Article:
The fortune-telling butterfly conservatory first opened in Beijing two years ago, in the refurbished Olympics velodrome, and when it became clear this wasn’t a stunt or a hoax, people waited in line for days to glimpse their destinies. A couple of months later the conservatory moved on to a stadium-sized complex erected in place of an abandoned Soviet-era village near Moscow, and people traveled from as far as Magadan to ask their questions. Cape Town, Oslo, Dubai, Adelaide followed. It’s the oldest human desire, to attempt some measure of control over the vagaries of fate. The butterflies arrived in their first North American location a month ago—a gleaming glass dome near Dead Horse Bay in south Brooklyn. The feverish buzz is that the butterflies haven’t been wrong once yet. Sitting up in bed at night, a pillow bunched behind her lower back, the laptop screen dimmed almost to black so as not to wake up Steven beside her, Hannah tracks the butterfly news stories, eyewitness reports, forums, with a hunger that won’t let her sleep. The steady hiss of their daughter’s ventilator from the next room fills the night.
* * *
When Hannah comes into the University of Pittsburgh Department of Biology office Monday morning, everyone is clustered around Beth’s desk with the kind of strained, zealot attention that can only mean one thing.
“I went!” Beth calls to her from the middle of the congregation.
There are five people in the office who have visited the butterflies already. Antoine—Dr. Siegal—was shown that he’ll meet his future spouse on a dog sledding trip, so he immediately booked a week-long excursion to the Yukon during winter break. They told the facilities services manager, Inna, that she’ll die at ninety-two, so she started smoking again after a decade on the wagon, sometimes sucking on two cigarettes at once. Arslan the grants administrator wouldn’t share what he asked or how the butterflies replied, but he was off for a week afterward and came back quiet, withdrawn, his gaze failing to find purchase on anything.
“I’m going to have three grandbabies!” Beth says. Her office is decorated with photos of her family clothespinned to a length of twine zigzagging across the wall, a progression of her only daughter featured in baby photos, graduation portraits, sun-lit vacation snaps, interspersed with evil eye charms and origami cranes dangling from strings.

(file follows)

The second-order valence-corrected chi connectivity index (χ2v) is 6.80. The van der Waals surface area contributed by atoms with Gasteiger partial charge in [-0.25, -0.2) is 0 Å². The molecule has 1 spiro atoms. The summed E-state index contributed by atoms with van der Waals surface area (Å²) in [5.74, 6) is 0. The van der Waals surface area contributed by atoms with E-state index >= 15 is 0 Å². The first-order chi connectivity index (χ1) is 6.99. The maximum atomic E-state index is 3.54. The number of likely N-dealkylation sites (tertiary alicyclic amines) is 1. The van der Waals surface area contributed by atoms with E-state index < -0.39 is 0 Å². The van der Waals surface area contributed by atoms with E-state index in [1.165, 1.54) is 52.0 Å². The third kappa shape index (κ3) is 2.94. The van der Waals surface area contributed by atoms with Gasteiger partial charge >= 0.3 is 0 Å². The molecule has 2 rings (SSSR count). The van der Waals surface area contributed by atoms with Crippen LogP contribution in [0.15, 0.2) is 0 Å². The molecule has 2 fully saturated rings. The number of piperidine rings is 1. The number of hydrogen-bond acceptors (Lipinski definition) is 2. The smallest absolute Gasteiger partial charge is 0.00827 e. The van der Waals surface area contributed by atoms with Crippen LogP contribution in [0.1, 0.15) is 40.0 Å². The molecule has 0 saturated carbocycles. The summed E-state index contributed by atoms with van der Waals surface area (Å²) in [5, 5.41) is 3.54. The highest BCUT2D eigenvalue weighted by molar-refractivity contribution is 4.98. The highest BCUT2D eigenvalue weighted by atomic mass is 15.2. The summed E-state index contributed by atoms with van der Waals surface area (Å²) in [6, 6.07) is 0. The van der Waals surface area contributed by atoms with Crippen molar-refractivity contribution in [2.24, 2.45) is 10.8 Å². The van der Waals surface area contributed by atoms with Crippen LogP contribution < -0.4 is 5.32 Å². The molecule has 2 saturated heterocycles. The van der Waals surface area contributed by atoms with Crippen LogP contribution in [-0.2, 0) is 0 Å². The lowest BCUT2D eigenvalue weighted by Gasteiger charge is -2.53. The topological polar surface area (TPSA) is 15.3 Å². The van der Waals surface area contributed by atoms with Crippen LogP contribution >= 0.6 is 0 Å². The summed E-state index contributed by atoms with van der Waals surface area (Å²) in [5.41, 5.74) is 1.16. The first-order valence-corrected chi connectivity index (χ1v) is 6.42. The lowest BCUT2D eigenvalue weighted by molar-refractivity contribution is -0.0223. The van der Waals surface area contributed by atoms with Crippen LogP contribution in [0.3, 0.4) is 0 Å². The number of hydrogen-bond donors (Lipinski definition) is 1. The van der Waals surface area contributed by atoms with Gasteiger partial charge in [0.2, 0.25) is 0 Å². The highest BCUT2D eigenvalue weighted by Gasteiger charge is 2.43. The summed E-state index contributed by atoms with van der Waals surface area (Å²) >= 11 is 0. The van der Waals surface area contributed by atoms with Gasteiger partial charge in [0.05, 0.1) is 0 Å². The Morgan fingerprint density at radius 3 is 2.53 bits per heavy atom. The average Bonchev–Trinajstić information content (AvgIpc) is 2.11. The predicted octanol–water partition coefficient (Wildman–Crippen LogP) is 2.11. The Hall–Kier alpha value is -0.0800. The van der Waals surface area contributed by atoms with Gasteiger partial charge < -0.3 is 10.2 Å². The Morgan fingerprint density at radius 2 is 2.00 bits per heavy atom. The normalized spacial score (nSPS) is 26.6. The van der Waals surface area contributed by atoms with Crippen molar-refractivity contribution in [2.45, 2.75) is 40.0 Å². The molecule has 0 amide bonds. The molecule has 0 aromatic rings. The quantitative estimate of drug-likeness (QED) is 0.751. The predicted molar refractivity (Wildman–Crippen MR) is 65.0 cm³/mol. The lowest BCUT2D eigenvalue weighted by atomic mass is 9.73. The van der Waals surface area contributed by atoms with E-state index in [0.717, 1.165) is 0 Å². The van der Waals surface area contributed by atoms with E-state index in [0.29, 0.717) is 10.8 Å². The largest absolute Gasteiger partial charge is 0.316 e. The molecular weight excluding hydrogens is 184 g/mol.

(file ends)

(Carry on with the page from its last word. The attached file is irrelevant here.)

“How did they show you?” asks Lee, the international student liaison, who went to the conservatory a week ago with her whole extended family as though it was Disneyland.
“Drew it—there I was, a toddler in my lap and two older children, a boy and a girl, sitting crosslegged beside me, looking up at me. I seem to be telling them a story.” Beth holds up her palms as though the image is still there, a fragile daguerreotype of her future progeny.
Stuffed into the top drawer of Hannah’s desk is a brochure from the conservatory that explains the process of lepidomancy. It’s wrinkled and delicate from repeat re-readings. You catch one butterfly—just one—and enclose it gently in cupped hands. It might be a massive tiger-striped Swallowtail, a tiny brush-footed Wood Satyr, or even a shimmering Blue Morpho, its colour so intense as to be nearly electric. Lepidopterists can’t seem to agree whether you choose the butterfly, or whether it chooses you. It’s impossible to tell what comes first, the intention to catch a particular specimen, or its appearance in your vicinity, its singular allure.
While the captive’s wings pulse against your skin like a frantic heartbeat, you ask one question—just one—into your hands. The butterflies don’t seem to care for questions about the future of humanity, the outcomes of wars, the meaning of life. They won’t reveal winning lottery numbers, name which horse to bet your retirement fund on, or proclaim the outcome of an election. You can’t ask questions about someone else, either—only the personal is under their purview. Will I find love? When will I die? What will be the happiest day of my life, or the saddest? Things like that. You count to seven and let the butterfly go. Its wing dust on your hands spells out the answer. Sometimes it’s a simple yes or no. Sometimes a number—34, 87, 1. Sometimes it’s a drawing, soft outlines forming a still-frame of your future. The science behind it is burgeoning and full of competing theories, still—electromagnetic impulses, interdimensionality of microscopic wing scales, blood acidity perceptible through the epidermis, the structural properties of time, a calculable frequency of the future finally revealed.